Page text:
Medical boards overwhelmingly protect doctors’ careers over the health and safety of their patients no matter how many people the medical system kills. You may want to think twice before your next visit to the cardiologists office. According to Dr. Barbara Starfield’s now-famous study, iatrogenic deaths (those resulting from treatment by physicians or surgeons) are the third leading cause of mortality in the United States, resulting in the loss of 225,000 lives per year. Of that total, hospital-acquired infections kill 80,000, physician errors claim 27,000, and unnecessary surgery results in 12,000 deaths. Cardiac anti-arrhythmia drugs, for example, are known to have cost more American lives than the Vietnam war.

However, iatrogenic errors are not the only reason people should avoid hospitals, says Dr. Archelle Georgiou. She says that relying on doctors shortens lifespans. Georgiou bases this idea on her studies of the earth’s so-called “blue zones,” isolated communities around the world whose inhabitants live longer and healthier lives than the greater populace. Doctors and hospitals are dangerous and have only gotten increasingly so. I hope it becomes obvious from reading this series that changing the pharmacology of cardiology into something more effective, safe and humane should receive top priority.

Alpha Blockers

One major side effect of alpha-blockers is a drop in blood pressure when a person stands up abruptly (orthostatic hypotension); this can result in dizziness or fainting. Care must be taken to avoid sudden changes in position, especially when first taking the drugs. Other side effects that are less common include nausea, headache, and palpitations. Alpha blocking drugs work through the autonomic (automatic) nervous system by blocking nerve receptors that are called alpha receptors. Alpha receptors normally promote constriction of the arterioles. Blocking constriction promotes dilation of vessels and lowers blood pressure as well as reducing the work of the heart in some situations. Alpha-blocking drugs also inhibit the actions of one of the adrenal hormones, norepinephrine, that raises blood pressure as part of the fight-or-flight response. This classification clearly causes heart problems meaning they are a terrible replacement for magnesium.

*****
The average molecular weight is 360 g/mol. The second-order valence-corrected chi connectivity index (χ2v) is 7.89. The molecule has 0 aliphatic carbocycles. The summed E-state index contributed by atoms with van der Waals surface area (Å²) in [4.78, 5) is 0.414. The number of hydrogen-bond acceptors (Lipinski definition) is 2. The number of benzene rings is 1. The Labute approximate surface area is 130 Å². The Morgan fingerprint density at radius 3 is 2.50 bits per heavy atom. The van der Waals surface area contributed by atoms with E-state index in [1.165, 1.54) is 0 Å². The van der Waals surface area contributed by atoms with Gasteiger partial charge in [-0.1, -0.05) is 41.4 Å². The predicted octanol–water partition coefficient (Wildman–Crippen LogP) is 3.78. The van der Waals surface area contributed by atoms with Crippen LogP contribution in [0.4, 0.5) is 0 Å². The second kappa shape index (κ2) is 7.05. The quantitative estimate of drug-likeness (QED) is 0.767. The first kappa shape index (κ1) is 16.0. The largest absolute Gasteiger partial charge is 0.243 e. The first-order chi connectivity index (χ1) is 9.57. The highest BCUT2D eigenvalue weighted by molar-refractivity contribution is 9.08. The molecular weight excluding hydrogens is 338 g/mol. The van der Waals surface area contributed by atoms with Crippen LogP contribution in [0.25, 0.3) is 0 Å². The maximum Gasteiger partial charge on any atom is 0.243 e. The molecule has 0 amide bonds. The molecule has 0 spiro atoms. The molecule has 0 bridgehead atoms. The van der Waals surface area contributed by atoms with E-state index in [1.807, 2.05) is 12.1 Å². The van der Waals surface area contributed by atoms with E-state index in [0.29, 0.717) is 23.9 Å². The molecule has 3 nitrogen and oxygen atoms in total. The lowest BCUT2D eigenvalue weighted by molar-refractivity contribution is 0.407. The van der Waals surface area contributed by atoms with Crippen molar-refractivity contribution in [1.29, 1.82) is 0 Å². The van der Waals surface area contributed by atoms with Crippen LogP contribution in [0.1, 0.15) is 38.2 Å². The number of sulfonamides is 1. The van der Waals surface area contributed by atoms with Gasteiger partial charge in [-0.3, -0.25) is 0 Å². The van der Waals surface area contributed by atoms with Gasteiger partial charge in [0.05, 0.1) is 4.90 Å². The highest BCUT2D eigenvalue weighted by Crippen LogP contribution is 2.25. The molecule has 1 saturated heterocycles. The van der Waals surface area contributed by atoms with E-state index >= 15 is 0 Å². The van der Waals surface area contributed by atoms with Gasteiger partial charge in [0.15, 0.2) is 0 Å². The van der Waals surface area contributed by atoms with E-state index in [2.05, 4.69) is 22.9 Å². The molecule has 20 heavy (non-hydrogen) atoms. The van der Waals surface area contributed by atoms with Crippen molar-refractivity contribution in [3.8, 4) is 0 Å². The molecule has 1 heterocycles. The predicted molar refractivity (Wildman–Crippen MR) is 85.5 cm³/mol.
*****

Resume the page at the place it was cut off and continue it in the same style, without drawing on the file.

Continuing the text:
Widely used beta-blocker blood pressure medications can raise the risk of death in patients with specific genes who receive the drugs after a heart attack or unstable angina, Long term treatment with beta-blockers has long been standard therapy for many heart patients. Beta-blockers work by blocking the hormone adrenaline from reaching the beta-adrenergic receptors of cells in the sympathetic nervous system, which controls basic heart functions. This allows the drugs to slow the heartbeat and lower blood pressure. Beta-blockers are prescribed for patients sent home after treatment for acute coronary syndrome, an umbrella term that covers heart attack and unstable angina.

Lethargy and cold hands and feet because of reduced circulation may occur with Beta Blocker use. They may cause nausea, nightmares or vivid dreams, and impotence. Beta Blockers may also precipitate asthmatic attacks and in diabetics may mask the signs of hypoglycemia.

Calcium Channel Blockers

Calcium channel blockers are relatively new synthetic drugs that work by blocking the passage of calcium into the muscle cells that control the size of blood vessels. Side effects of most of the Calcium Channel Blockersinclude lower extremity edema, headache, nausea, heart rate changes, dizziness, constipation and rashes. Some Calcium Channel Blockersare more effective at slowing heart rate than others thus causing worsening problems. For example, when diltiazem or verapamil are given to individuals with heart failure, symptoms of heart failure may worsen because these drugs reduce the ability of the heart to pump blood. Hypersensitivity to the particular calcium channel blocker agent can cause second or third degree heart block[3], Wolfe-Parkinson-White syndrome, or sick sinus syndrome, symptomatic hypotension, congestive heart failure or coronary artery disease.

Beta blockers, digoxin, and amiodarone may have additive cardiovascular effects when used in combination with calcium channel blockers. Some agents may inhibit the clearance of digoxin, resulting in increased risk of digoxin toxicity. Cimetidine in combination with nifedipine or diltiazem may result in increased cardiovascular toxicity. Carbemazeine, phenytoin, and tacrolimus metabolism may be inhibited by concomitant use with diltiazem. Cyclosporine metabolism may be inhibited by certain calcium channel blockers, resulting in an increased risk of cyclosporine toxicity. Azole antifungal agents may increase the potential for cardiovascular toxicity of dihydropyridine calcium channel blockers due to inhibition of metabolism. Hypotension may occur when calcium channel blockers are used in conjunction with fentanyl anesthesia. Theophylline metabolism is inhibited by diltiazem and alterations in theophylline serum concentrations (increase or decrease) can occur with nifedipine use.[4]